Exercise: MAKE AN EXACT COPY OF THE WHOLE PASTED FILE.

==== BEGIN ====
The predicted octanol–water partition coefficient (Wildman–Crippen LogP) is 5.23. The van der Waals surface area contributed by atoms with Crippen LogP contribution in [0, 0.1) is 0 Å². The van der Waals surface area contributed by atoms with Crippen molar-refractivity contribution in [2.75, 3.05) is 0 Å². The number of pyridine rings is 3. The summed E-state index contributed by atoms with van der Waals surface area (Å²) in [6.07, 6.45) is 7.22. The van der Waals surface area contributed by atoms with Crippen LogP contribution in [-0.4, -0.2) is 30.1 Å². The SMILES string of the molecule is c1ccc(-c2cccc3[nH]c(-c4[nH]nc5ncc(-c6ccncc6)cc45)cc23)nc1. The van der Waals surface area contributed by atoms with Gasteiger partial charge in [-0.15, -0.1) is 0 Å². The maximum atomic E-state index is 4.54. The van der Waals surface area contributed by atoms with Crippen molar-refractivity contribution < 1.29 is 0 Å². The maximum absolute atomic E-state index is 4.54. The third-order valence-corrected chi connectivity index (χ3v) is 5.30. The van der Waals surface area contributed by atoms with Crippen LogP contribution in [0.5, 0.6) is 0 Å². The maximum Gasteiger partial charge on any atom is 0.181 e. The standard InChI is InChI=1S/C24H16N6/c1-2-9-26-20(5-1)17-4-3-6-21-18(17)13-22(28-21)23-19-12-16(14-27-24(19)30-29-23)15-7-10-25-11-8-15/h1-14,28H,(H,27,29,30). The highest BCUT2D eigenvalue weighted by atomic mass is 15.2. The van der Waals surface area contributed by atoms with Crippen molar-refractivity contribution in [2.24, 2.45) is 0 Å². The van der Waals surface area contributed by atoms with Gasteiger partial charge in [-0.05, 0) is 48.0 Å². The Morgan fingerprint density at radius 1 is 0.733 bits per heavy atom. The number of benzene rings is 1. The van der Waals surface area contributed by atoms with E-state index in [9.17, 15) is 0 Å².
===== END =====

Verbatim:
The predicted octanol–water partition coefficient (Wildman–Crippen LogP) is 5.23. The van der Waals surface area contributed by atoms with Crippen LogP contribution in [0, 0.1) is 0 Å². The van der Waals surface area contributed by atoms with Crippen molar-refractivity contribution in [2.75, 3.05) is 0 Å². The number of pyridine rings is 3. The summed E-state index contributed by atoms with van der Waals surface area (Å²) in [6.07, 6.45) is 7.22. The van der Waals surface area contributed by atoms with Crippen LogP contribution in [-0.4, -0.2) is 30.1 Å². The SMILES string of the molecule is c1ccc(-c2cccc3[nH]c(-c4[nH]nc5ncc(-c6ccncc6)cc45)cc23)nc1. The van der Waals surface area contributed by atoms with Gasteiger partial charge in [-0.15, -0.1) is 0 Å². The maximum atomic E-state index is 4.54. The van der Waals surface area contributed by atoms with Crippen molar-refractivity contribution < 1.29 is 0 Å². The maximum absolute atomic E-state index is 4.54. The third-order valence-corrected chi connectivity index (χ3v) is 5.30. The van der Waals surface area contributed by atoms with Crippen LogP contribution in [0.5, 0.6) is 0 Å². The maximum Gasteiger partial charge on any atom is 0.181 e. The standard InChI is InChI=1S/C24H16N6/c1-2-9-26-20(5-1)17-4-3-6-21-18(17)13-22(28-21)23-19-12-16(14-27-24(19)30-29-23)15-7-10-25-11-8-15/h1-14,28H,(H,27,29,30). The highest BCUT2D eigenvalue weighted by atomic mass is 15.2. The van der Waals surface area contributed by atoms with Crippen molar-refractivity contribution in [2.24, 2.45) is 0 Å². The van der Waals surface area contributed by atoms with Gasteiger partial charge in [-0.05, 0) is 48.0 Å². The Morgan fingerprint density at radius 1 is 0.733 bits per heavy atom. The number of benzene rings is 1. The van der Waals surface area contributed by atoms with E-state index in [9.17, 15) is 0 Å².